Joss Whedon, Christus Victor, Science is dead, long live the old gods! Cabin in the Woods

I got a lot of good things from this movie, of course.

The movie is bracketed by discussions that perhaps our world, or even our race, has come to an end. Maybe it is time to pass it on. The first discussion centered around the use of technology while the latter, the inhuman consideration that a friend could readily kill another friend.

Marty is the kill figure in these discussions. He is also a stoner, so much so that laced weed no longer affects him. He makes the statement along the lines of “Society needs to crumble…. we are just afraid to let it.” In the end, he and his friend, who both contemplated letting the other die, one to save the world and one out of revenge, discuss that maybe we no longer deserve to be the dominant species on the plant.

This is Whedon’s style though, isn’t it? In Firefly and Dollhouse, there is the underlying theme that society has reached a level of corruption, inhumanity, and immorality and all guided by technology.

Once the group arrives, they go to their respective rooms. In one room in particular, there is a see-through mirror underneath a gruesome painting of a sacrifice. It is decided that they will leave the painting in place. When the camera pulls away, the audience gets to see that people are watching the camping party which makes any sense of modesty seem silly. After all, we are voyeurs, aren’t we? Marty replies later that one of the girls cannot see what she doesn’t want to see… that we aren’t who we are.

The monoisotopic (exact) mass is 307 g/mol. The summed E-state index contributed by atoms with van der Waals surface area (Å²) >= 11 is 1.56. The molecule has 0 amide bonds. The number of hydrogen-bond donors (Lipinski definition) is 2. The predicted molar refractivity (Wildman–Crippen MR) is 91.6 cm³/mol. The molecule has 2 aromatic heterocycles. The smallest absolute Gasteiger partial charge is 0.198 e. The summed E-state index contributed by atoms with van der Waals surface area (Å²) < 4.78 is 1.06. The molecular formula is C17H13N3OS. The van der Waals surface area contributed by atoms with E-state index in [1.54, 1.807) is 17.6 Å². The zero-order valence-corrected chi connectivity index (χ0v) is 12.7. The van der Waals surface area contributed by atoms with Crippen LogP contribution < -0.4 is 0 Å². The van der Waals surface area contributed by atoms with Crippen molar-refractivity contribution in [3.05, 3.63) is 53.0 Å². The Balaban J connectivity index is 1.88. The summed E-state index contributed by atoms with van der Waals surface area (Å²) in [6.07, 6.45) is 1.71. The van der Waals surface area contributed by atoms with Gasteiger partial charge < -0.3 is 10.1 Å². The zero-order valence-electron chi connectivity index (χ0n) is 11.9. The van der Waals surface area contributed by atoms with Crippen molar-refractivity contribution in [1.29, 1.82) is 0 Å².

In a twist on the horror genre, magic, monsters, and old gods exist and they are protected by science. These, we are told, are where our nightmares come from, rather than the reverse.

Another scene which got me was when Marty walks outside, seeing no stars, mentions that “we are abandoned.” Odd, considering that for some, the stars were gods.

In the end, the Director gives Marty a choice – either die with them, or die for him. He was the one which was needed to die. But, he didn’t.

The old gods return.

So much for a part two.

Some serious language at the beginning and other scenes not suitable to people under 30.

Joel L. Watts holds a Masters of Arts from United Theological Seminary with a focus in literary and rhetorical criticism of the New Testament. He is currently a Ph.D. student at the University of the Free State, analyzing Paul’s model of atonement in Galatians. He is the author of Mimetic Criticism of the Gospel of Mark: Introduction and Commentary (Wipf and Stock, 2013), a co-editor and contributor to From Fear to Faith: Stories of Hitting Spiritual Walls (Energion, 2013), and Praying in God's Theater, Meditations on the Book of Revelation (Wipf and Stock, 2014).

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